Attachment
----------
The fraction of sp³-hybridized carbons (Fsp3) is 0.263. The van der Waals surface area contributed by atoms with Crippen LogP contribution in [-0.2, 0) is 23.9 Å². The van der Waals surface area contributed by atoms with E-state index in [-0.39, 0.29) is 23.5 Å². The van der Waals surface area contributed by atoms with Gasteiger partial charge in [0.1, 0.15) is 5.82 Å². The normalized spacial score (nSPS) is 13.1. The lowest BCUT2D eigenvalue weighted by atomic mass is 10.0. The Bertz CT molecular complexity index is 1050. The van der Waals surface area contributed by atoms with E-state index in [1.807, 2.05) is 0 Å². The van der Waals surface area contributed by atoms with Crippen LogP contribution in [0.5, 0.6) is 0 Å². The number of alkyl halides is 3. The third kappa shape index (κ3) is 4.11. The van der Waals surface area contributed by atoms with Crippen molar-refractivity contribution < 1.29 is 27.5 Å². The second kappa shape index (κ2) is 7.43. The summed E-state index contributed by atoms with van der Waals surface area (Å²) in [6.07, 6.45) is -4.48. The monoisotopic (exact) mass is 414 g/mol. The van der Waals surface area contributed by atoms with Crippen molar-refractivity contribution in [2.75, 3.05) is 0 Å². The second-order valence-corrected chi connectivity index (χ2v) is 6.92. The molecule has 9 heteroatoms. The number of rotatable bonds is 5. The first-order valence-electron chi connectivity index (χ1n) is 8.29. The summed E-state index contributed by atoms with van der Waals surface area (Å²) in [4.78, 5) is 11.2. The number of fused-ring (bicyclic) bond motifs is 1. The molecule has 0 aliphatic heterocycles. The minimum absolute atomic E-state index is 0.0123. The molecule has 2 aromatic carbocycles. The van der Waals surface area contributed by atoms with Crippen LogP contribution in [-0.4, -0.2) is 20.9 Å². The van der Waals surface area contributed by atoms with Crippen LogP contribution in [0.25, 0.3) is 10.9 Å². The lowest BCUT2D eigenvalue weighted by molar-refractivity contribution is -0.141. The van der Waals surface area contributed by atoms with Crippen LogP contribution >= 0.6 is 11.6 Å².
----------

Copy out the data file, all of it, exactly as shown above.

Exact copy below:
The fraction of sp³-hybridized carbons (Fsp3) is 0.263. The van der Waals surface area contributed by atoms with Crippen LogP contribution in [-0.2, 0) is 23.9 Å². The van der Waals surface area contributed by atoms with E-state index in [-0.39, 0.29) is 23.5 Å². The van der Waals surface area contributed by atoms with Gasteiger partial charge in [0.1, 0.15) is 5.82 Å². The normalized spacial score (nSPS) is 13.1. The lowest BCUT2D eigenvalue weighted by atomic mass is 10.0. The Bertz CT molecular complexity index is 1050. The van der Waals surface area contributed by atoms with E-state index in [1.807, 2.05) is 0 Å². The van der Waals surface area contributed by atoms with Crippen LogP contribution in [0.5, 0.6) is 0 Å². The number of alkyl halides is 3. The third kappa shape index (κ3) is 4.11. The van der Waals surface area contributed by atoms with Crippen molar-refractivity contribution < 1.29 is 27.5 Å². The second kappa shape index (κ2) is 7.43. The summed E-state index contributed by atoms with van der Waals surface area (Å²) in [6.07, 6.45) is -4.48. The monoisotopic (exact) mass is 414 g/mol. The van der Waals surface area contributed by atoms with Crippen molar-refractivity contribution in [2.75, 3.05) is 0 Å². The second-order valence-corrected chi connectivity index (χ2v) is 6.92. The molecule has 9 heteroatoms. The number of rotatable bonds is 5. The first-order valence-electron chi connectivity index (χ1n) is 8.29. The summed E-state index contributed by atoms with van der Waals surface area (Å²) in [4.78, 5) is 11.2. The number of fused-ring (bicyclic) bond motifs is 1. The molecule has 0 aliphatic heterocycles. The minimum absolute atomic E-state index is 0.0123. The molecule has 2 aromatic carbocycles. The van der Waals surface area contributed by atoms with Crippen LogP contribution in [-0.4, -0.2) is 20.9 Å². The van der Waals surface area contributed by atoms with Crippen LogP contribution in [0.25, 0.3) is 10.9 Å². The lowest BCUT2D eigenvalue weighted by molar-refractivity contribution is -0.141. The van der Waals surface area contributed by atoms with Crippen LogP contribution >= 0.6 is 11.6 Å².